March 20, 2014 - There are an estimated 7.7 million new cases of dementia each year worldwide, with Alzheimer's disease (AD) accounts for 60% to 80% of diagnoses. Confirming the cause of cognitive impairment can be difficult, and studies suggest that AD is incorrectly diagnosed in 10% to 30% of cases, meaning that people who receive these diagnoses are likely not offered treatments that may be available for other forms of cognitive decline.
Piramal Imaging today announced that the U.S. Food and Drug Administration (FDA) has approved Neuraceq™, a florbetaben F18 injection indicated for positron emission tomography (PET) imaging of the brain to estimate beta-amyloid neuritic plaque density in adult patients with cognitive impairment who are being evaluated for AD and other causes of cognitive decline.
A negative Neuraceq scan indicates sparse to no amyloid neuritic plaques and is inconsistent with a neuropathological diagnosis of AD at the time of image acquisition; a negative scan result reduces the likelihood that a patient’s cognitive impairment is due to AD. A positive Neuraceq scan indicates moderate to frequent amyloid neuritic plaques; neuropathological examination has shown this amount of amyloid neuritic plaque is present in patients with AD, but may also be present in patients with other types of neurologic conditions as well as older people with normal cognition. A positive Neuraceq scan does not establish the diagnosis of AD or any other cognitive disorder.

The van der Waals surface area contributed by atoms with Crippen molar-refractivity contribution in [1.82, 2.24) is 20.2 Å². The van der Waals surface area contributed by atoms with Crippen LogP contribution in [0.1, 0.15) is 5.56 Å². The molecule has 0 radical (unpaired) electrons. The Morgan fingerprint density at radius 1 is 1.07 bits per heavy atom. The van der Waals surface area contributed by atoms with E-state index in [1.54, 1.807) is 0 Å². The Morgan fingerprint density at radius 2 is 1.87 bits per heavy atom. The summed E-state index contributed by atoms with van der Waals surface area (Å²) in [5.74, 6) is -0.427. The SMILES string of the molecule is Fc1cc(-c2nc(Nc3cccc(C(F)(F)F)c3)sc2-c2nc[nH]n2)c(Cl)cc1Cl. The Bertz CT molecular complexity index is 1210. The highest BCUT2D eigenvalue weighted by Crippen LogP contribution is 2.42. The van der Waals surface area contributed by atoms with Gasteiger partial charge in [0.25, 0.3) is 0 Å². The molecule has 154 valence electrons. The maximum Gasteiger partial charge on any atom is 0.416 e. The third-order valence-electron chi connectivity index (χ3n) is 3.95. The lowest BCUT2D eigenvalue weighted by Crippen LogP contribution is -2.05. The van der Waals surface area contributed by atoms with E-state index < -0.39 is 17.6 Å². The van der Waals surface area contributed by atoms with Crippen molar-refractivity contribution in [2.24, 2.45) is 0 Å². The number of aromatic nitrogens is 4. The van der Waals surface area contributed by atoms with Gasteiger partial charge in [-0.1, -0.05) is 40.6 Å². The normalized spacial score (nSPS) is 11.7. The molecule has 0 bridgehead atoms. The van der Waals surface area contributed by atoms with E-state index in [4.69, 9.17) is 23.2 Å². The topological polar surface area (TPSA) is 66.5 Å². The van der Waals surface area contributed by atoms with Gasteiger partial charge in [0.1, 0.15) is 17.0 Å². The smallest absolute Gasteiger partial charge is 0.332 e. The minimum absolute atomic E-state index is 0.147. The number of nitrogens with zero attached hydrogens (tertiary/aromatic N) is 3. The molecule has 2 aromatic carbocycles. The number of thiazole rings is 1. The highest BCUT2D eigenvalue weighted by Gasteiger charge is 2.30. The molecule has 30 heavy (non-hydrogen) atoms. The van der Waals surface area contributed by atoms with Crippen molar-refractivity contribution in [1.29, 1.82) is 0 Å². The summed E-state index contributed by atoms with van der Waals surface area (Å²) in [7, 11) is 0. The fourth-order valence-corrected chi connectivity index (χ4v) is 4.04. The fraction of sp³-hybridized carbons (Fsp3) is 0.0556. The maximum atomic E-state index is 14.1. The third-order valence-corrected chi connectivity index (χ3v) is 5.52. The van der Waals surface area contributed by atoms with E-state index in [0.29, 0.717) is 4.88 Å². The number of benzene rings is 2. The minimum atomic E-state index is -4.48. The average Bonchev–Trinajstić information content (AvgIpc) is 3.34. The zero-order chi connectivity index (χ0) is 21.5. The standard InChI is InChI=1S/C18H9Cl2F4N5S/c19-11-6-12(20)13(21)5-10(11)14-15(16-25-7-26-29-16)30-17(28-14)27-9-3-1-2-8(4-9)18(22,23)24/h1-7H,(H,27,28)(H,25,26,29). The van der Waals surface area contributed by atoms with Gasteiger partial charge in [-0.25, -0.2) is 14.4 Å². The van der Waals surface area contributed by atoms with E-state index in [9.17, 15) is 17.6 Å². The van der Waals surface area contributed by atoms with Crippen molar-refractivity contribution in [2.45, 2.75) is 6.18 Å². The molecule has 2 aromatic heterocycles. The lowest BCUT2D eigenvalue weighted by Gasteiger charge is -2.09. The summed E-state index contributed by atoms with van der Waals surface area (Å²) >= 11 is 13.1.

Neuraceq is an adjunct to other diagnostic evaluations. Safety and effectiveness of Neuraceq have not been established for predicting development of dementia or other neurologic conditions or for monitoring responses to therapies.